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Keeping your skin healthy and moisturized during the winter can be a difficult task. All the drying effects of central heating, heated air-conditioning, heaters, and just the cold weather itself can wreak havoc on your skin. The reason behind the drying effects of cold weather? When it gets cold, humidity gets lower and your skin dries out. Skin health is vital, as the body’s biggest organ, it needs two be looked after in order to function as it needs to in order to protect the body. Itchiness and dryness are both common issues we face during winter. Here’s how to combat it. 

Moisturize, moisturize, moisturize

This is the most important part of keeping your skin healthy during the winter months. And it doesn’t just apply after you take a bath or shower. You need to make sure that whenever you wash any part of your body, including your hands, you use a good moisturizer straight after. When you wash your body, you remove the natural oils which help to lock in moisture. So, the most important thing is two replace those lost oils as soon as possible. With all of us washing our hands a lot more frequently as a result of Covid-19, it’s a good idea to keep a hand cream in your bag which you can use on the go. Once you’ve washed, you want to blot the skin dry rather than rub it. Then moisturize when your skin is still damp. This,  Linda Stein Gold, MD, explains will help to lock the water into the skin. 

This winter try to use lukewarm rather than hot water and don’t over wash

Though taking a nice hot bath or shower when you get home may seem like a good idea to beat the cold, its actually not great for your skin. Hot water dries out the skin a lot more than lukewarm water does. It strips the skin of its natural oils and dries the skin out even more. You should also make sure that your showers for baths don’t last too long. Though a long, hot shower is no doubt an appealing thought, your skin will be much better off with a 5- to 10-minute lukewarm shower or bath. A good way to tell if the water is too hot? Watch your skin. If it turns red, the water is too hot. According to the CDC, lukewarm or cool water is just as effective as cleaning and getting rid of germs. So, no Covid-19 concerns there. 

winter skin

LAAAD/Shutterstock

When you are enjoying your shower or bath, your skin will likely benefit from less soap. Soap, even the sensitive and fragrance free kinds tend to dry out your skin. Try washing only necessary areas like genitals, face, feet and armpits. It’s also a good plan to try a shower gel or soap that is fragrance free and suitable for sensitive skin as it’ll likely be less drying and irritating for the skin.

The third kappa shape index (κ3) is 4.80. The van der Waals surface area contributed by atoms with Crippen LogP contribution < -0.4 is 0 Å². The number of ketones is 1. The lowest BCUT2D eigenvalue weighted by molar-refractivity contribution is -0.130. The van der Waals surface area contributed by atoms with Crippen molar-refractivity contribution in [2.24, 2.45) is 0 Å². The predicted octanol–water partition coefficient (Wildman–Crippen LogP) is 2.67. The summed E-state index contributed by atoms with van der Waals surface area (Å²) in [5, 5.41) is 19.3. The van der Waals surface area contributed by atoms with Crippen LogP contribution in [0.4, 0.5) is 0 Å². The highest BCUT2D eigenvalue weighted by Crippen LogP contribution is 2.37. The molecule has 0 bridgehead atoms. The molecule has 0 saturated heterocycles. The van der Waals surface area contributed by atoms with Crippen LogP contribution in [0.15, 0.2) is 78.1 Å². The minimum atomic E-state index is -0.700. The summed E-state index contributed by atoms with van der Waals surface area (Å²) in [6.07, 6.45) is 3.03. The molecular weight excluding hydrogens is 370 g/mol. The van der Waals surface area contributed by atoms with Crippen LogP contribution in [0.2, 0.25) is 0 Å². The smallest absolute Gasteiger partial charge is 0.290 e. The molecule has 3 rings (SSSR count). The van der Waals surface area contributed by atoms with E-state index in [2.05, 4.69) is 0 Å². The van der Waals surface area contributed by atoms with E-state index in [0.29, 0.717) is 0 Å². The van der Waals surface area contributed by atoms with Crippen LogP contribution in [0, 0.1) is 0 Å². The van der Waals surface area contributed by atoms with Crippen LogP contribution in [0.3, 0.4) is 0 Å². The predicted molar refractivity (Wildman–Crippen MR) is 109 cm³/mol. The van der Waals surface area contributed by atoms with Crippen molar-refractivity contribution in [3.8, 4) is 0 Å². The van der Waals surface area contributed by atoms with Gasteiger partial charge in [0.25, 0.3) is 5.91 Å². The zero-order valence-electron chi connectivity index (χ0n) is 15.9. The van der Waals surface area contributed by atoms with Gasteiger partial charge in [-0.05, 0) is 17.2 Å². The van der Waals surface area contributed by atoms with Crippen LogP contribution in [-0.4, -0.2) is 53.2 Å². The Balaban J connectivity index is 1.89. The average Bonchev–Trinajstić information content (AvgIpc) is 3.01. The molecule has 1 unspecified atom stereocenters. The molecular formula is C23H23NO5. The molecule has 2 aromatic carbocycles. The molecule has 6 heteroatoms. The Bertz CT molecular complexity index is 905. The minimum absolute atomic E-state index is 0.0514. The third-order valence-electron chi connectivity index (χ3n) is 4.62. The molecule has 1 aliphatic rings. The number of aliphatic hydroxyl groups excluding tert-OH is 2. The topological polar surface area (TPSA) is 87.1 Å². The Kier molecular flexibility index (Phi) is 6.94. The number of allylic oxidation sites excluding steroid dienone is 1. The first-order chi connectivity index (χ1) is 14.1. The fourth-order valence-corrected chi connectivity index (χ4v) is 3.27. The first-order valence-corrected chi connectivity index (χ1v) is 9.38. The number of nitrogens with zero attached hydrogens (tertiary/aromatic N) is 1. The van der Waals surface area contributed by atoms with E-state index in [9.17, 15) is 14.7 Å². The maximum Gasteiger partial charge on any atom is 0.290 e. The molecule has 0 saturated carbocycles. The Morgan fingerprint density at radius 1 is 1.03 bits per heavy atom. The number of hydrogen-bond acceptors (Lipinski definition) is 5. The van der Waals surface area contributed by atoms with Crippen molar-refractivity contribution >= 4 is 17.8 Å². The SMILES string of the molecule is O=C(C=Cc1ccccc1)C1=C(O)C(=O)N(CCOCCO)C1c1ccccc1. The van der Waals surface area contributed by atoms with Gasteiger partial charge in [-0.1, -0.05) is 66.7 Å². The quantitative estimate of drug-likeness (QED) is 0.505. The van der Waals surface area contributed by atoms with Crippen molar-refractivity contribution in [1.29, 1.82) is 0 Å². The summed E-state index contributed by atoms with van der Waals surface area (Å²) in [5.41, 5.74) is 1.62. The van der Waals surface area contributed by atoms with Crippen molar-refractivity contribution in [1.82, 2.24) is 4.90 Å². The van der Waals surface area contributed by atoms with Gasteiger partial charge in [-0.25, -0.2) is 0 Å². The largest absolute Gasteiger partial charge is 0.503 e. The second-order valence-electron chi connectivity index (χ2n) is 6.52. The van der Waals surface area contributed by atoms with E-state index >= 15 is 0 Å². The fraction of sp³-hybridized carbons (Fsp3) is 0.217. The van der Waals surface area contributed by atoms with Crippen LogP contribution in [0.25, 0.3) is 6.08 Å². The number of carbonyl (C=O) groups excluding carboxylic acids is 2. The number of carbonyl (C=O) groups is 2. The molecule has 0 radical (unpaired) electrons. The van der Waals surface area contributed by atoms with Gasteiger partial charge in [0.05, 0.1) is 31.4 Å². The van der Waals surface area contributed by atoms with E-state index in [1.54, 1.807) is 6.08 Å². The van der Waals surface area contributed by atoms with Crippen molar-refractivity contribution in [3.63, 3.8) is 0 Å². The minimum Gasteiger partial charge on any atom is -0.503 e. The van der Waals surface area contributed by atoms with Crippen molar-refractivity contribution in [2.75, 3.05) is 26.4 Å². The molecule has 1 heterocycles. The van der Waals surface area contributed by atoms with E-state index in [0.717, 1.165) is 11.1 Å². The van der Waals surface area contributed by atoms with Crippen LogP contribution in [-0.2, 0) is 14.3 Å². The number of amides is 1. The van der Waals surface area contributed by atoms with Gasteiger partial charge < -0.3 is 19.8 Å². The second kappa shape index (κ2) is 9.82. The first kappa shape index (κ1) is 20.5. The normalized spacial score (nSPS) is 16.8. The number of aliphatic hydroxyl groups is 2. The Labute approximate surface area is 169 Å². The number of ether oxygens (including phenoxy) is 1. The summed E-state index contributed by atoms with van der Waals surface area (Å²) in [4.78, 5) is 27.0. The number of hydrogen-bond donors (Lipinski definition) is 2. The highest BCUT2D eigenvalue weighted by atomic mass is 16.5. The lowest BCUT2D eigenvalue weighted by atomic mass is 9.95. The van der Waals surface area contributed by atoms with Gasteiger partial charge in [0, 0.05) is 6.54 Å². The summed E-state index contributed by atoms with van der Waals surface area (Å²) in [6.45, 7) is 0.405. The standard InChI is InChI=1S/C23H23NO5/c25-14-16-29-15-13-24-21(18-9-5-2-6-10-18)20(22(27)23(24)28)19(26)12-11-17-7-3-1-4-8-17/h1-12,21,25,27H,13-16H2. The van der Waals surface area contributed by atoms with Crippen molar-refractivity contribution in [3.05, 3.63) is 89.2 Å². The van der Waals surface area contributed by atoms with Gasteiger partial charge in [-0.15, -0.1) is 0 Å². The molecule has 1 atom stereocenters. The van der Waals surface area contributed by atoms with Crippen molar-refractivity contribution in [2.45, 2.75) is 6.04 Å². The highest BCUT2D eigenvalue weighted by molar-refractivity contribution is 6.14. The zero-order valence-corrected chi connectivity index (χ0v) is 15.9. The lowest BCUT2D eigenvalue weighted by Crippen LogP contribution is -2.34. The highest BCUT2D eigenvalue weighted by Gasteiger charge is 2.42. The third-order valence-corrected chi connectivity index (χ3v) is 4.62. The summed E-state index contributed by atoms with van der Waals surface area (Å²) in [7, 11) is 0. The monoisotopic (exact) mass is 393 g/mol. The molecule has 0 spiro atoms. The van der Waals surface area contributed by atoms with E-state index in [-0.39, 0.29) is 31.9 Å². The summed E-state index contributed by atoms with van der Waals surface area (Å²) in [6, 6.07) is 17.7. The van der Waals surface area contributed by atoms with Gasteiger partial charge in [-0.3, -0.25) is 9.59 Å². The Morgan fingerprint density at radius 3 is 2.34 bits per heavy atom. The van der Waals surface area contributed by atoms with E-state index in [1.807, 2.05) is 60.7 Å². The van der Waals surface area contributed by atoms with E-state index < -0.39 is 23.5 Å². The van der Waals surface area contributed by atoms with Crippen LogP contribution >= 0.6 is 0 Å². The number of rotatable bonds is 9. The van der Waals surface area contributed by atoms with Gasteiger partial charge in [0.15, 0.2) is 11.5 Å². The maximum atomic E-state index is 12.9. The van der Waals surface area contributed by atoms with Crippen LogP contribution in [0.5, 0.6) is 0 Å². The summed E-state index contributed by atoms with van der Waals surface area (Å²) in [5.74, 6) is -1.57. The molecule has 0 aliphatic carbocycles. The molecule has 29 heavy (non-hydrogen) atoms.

Keep up your sunscreen and change your facial skincare routine a bit

Just because it’s winter, doesn’t mean that you no longer need to apply your SPF. Even when it seems like there’s no sun, there are likely still UV rays. On bright days, especially when there’s snow, it’s vital to apply sunscreen. The snow works to reflect the sun’s harmful rays and increases your risk of sun damage. Make sure you apply a broad-spectrum sunscreen that is a minimum of SPF 15 to any exposed body parts. 

With the winter months drying out the skin, nowhere is more exposed than the face. Opt for cream-based cleansers and avoid products like toners that contain alcohol. If your skin is already itchy and dry, alcohol will only further irritate it. Avoiding fragranced products can also help to soothe dry, itchy, and irritated skin and will help the skin to retain its natural oils. Try to use a richer cream at night as this will help the skin to repair overnight. Make sure you remember to moisturize your lips as well. You might also want to opt for overnight treatments occasionally as they are usually richer and need more time to sink in and work. 

Other things you can do to keep your skin healthy in winter

Don’t overdo it with exfoliators: Though using an exfoliator might seem like a good idea and feel good, it can actually end up damaging the skin. 

Avoid fabrics that irritate your skin: Harsh fabrics like wool can irritate the skin. If you do want to wear them (they are brilliant for keeping you warm) make sure they don’t directly touch your skin. 

Stay hydrated: During the winter, we often forget to drink water and can end up dehydrated. Make sure that you are getting enough liquid as this will help to hydrate you from the inside out. 

Protect your skin: wearing gloves and other protective clothing helps to shield skin from the elements and is likely to stop it drying out. 

References 

https://www.healthline.com/health/winter-dry-skin#dry-skin-prevention-tips

https://www.nyp.org/patients-and-visitors/advances-consumers/issues/10-tips-for-protecting-your-skin-in-the-cold-weather

https://www.everydayhealth.com/skin-and-beauty/top-tips-for-healthy-winter-skin.aspx

 

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Katie Hart

Katie Hart is a successful beauty and fashion blogger who is currently studying a BA in Fashion Media at LISOF. Her hobbies include styling, reading, true crime podcasts and singing. She is a lover of all things fashion, but is happiest when sitting with her mini Maltese, Aria.

The content in this editorial is for general information only and is not intended to provide medical or other professional advice. For more information on your medical condition and treatment options, speak to your healthcare professional.

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